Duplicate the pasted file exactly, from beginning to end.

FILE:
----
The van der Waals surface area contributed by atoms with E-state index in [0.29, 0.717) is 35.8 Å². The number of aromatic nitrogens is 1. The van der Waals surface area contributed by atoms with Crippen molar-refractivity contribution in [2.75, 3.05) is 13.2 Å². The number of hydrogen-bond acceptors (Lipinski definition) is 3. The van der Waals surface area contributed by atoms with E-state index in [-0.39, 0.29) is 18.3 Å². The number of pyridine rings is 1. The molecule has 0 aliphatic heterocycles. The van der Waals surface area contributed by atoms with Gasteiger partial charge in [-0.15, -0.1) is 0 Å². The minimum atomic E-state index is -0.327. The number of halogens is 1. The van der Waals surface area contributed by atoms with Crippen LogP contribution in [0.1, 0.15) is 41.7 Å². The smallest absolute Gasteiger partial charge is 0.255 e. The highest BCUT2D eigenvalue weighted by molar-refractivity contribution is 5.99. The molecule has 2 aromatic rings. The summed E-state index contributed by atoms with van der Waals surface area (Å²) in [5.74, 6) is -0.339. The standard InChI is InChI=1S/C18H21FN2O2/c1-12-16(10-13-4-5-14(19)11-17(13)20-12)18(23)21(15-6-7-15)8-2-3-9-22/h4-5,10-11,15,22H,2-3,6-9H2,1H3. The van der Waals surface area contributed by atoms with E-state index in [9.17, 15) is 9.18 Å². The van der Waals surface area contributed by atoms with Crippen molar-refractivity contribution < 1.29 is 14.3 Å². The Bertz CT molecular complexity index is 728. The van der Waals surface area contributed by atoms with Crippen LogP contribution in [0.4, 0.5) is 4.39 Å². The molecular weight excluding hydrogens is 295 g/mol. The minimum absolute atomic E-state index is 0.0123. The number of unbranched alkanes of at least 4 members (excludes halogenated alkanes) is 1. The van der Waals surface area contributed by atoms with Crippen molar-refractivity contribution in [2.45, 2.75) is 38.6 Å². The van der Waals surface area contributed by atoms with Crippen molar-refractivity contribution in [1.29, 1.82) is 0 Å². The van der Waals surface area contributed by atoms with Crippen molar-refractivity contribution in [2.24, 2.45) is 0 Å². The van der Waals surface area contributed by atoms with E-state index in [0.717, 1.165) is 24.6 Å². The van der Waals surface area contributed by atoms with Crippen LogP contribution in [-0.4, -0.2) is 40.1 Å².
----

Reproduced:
The van der Waals surface area contributed by atoms with E-state index in [0.29, 0.717) is 35.8 Å². The number of aromatic nitrogens is 1. The van der Waals surface area contributed by atoms with Crippen molar-refractivity contribution in [2.75, 3.05) is 13.2 Å². The number of hydrogen-bond acceptors (Lipinski definition) is 3. The van der Waals surface area contributed by atoms with E-state index in [-0.39, 0.29) is 18.3 Å². The number of pyridine rings is 1. The molecule has 0 aliphatic heterocycles. The van der Waals surface area contributed by atoms with Gasteiger partial charge in [-0.15, -0.1) is 0 Å². The minimum atomic E-state index is -0.327. The number of halogens is 1. The van der Waals surface area contributed by atoms with Crippen LogP contribution in [0.1, 0.15) is 41.7 Å². The smallest absolute Gasteiger partial charge is 0.255 e. The highest BCUT2D eigenvalue weighted by molar-refractivity contribution is 5.99. The molecule has 2 aromatic rings. The summed E-state index contributed by atoms with van der Waals surface area (Å²) in [5.74, 6) is -0.339. The standard InChI is InChI=1S/C18H21FN2O2/c1-12-16(10-13-4-5-14(19)11-17(13)20-12)18(23)21(15-6-7-15)8-2-3-9-22/h4-5,10-11,15,22H,2-3,6-9H2,1H3. The van der Waals surface area contributed by atoms with E-state index in [9.17, 15) is 9.18 Å². The van der Waals surface area contributed by atoms with Crippen molar-refractivity contribution < 1.29 is 14.3 Å². The Bertz CT molecular complexity index is 728. The van der Waals surface area contributed by atoms with Crippen LogP contribution in [0.4, 0.5) is 4.39 Å². The molecular weight excluding hydrogens is 295 g/mol. The minimum absolute atomic E-state index is 0.0123. The number of unbranched alkanes of at least 4 members (excludes halogenated alkanes) is 1. The van der Waals surface area contributed by atoms with Crippen molar-refractivity contribution in [2.45, 2.75) is 38.6 Å². The van der Waals surface area contributed by atoms with Crippen molar-refractivity contribution in [1.29, 1.82) is 0 Å². The van der Waals surface area contributed by atoms with Crippen molar-refractivity contribution in [2.24, 2.45) is 0 Å². The van der Waals surface area contributed by atoms with E-state index in [0.717, 1.165) is 24.6 Å². The van der Waals surface area contributed by atoms with Crippen LogP contribution in [-0.4, -0.2) is 40.1 Å².